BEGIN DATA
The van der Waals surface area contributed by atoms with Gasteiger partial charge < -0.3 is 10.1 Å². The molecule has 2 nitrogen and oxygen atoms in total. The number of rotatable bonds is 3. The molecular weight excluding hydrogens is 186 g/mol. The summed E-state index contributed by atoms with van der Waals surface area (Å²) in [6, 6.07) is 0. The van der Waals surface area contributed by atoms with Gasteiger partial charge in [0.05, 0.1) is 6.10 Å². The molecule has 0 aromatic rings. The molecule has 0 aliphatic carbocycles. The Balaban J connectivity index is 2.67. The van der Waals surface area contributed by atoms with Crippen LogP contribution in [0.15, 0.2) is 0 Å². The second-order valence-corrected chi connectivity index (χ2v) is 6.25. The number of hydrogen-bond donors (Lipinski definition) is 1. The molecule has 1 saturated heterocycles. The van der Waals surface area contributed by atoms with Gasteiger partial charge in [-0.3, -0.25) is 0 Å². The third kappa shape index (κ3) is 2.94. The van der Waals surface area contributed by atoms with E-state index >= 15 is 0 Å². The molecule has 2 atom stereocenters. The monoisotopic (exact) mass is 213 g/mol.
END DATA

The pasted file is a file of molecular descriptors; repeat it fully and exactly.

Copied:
The van der Waals surface area contributed by atoms with Gasteiger partial charge < -0.3 is 10.1 Å². The molecule has 2 nitrogen and oxygen atoms in total. The number of rotatable bonds is 3. The molecular weight excluding hydrogens is 186 g/mol. The summed E-state index contributed by atoms with van der Waals surface area (Å²) in [6, 6.07) is 0. The van der Waals surface area contributed by atoms with Gasteiger partial charge in [0.05, 0.1) is 6.10 Å². The molecule has 0 aromatic rings. The molecule has 0 aliphatic carbocycles. The Balaban J connectivity index is 2.67. The van der Waals surface area contributed by atoms with Crippen LogP contribution in [0.15, 0.2) is 0 Å². The second-order valence-corrected chi connectivity index (χ2v) is 6.25. The number of hydrogen-bond donors (Lipinski definition) is 1. The molecule has 1 saturated heterocycles. The van der Waals surface area contributed by atoms with Gasteiger partial charge in [-0.3, -0.25) is 0 Å². The third kappa shape index (κ3) is 2.94. The van der Waals surface area contributed by atoms with E-state index >= 15 is 0 Å². The molecule has 2 atom stereocenters. The monoisotopic (exact) mass is 213 g/mol.